Drawing from cutting edge laboratory research, memQ develops semiconductor materials with novel qubit storage capabilities that will play a critical role in quantum network development.
The team has deep ties to the Chicago quantum scene: spearheaded by recent Pritzker School of Molecular Engineering (PME) graduate Manish Kumar Singh, memQ draws from the collective expertise of Argonne National Laboratory researcher Sean Sullivan and PME professor Supratik Guha.
Advised by Guha, Singh was among the first students in the country to receive a doctoral degree in quantum engineering, which emphasizes an interdisciplinary approach to quantum problem-solving that pulls together skills from chemical and materials engineering, applied physics, and nanofabrication. Now, the team is leveraging this collaborative mindset to drive commercial innovation.
Using Singh’s doctoral research as a starting point, memQ is producing semiconductor materials. The theory behind quantum memory has been studied by the physics community for years, but scalable, on-chip implementation of the technology has yet to be realized.
“Proof of concepts have been demonstrated, how we would go about storing it—the protocols are there. But the actual technology that could be used to store hundreds or thousands of qubits, that does not exist right now. That is to say, there is no equivalent of quantum memory today,” Singh explained. “Given that the physics was understood, the materials science challenge is what remained.”
Following several laboratory breakthroughs on the compatibility of titanium dioxide with qubit dynamics, memQ is working to address this challenge with the goal of developing commercially viable quantum memory units.
What makes memQ’s approach particularly appealing is its compatibility with current semiconductor technology. “In order to get to a thousand qubits on a single chip,” Singh explained, “you need to be able to leverage pre-existing technology. Our platform enables us to use the same technology that has been perfected over the past 40, 50 years in the semiconductor industry, now for development of devices that are directly useful in the quantum ecosystem.” By drawing from previous scientific knowledge, memQ has been able to more efficiently develop technologies that are viable with existing infrastructures.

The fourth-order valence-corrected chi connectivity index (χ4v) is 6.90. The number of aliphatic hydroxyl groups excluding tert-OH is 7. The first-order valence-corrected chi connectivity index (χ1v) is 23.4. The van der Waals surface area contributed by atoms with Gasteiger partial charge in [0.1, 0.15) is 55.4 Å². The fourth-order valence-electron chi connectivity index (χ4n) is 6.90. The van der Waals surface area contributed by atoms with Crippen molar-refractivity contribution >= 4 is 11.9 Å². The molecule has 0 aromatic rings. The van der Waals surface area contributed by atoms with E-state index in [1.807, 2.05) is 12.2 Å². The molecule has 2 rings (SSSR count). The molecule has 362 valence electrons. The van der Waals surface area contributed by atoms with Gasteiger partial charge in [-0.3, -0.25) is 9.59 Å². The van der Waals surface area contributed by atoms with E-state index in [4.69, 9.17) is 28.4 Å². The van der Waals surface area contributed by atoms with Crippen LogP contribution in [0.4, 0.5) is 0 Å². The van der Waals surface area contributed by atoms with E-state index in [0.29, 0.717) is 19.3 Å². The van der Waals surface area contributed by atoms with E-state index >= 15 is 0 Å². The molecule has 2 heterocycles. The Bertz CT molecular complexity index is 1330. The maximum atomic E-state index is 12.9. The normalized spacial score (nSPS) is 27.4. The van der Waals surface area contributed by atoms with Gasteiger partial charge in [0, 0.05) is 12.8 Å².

The team is working with the backdrop of recent strides in quantum communication in the Chicago area, most notably the expansion of the now 124-mile quantum test loop in June. Quantum memories are necessary to establish connections between quantum computing and sensing nodes across arbitrary distances, so memQ’s technology may play a critical role in the long-term realization of quantum networks on this testbed.
“We come out of the Chicago ecosystem, and we share the vision that Chicago has the potential to become a major quantum hub because of the resources and talent available in the area,” said Singh. This perspective is at the heart of memQ’s partnership with Duality. “Duality became a no-brainer for us, because it had the support, it had the resources, and it shares the same vision as memQ.”
The team members have already benefitted from connections with Duality entrepreneurs and professionals as they transition their project from an academic research environment to commercial industry. “We’re currently hoping to accelerate the market discovery process and to learn from the mentor and business opportunities that Duality provides,” Singh said. “We’re now equipped with capabilities available in the larger ecosystem at Argonne, at UIUC, and at UChicago.”
Armed with these support channels, he’s hoping to discover new markets for memQ’s technology in the coming months. “While we’re clear on the intermediate milestones, there is a lot of development that needs to happen. We’re trying to understand the ecosystem better, where can we provide value with this technology as we make our way towards this final product that we have in mind.”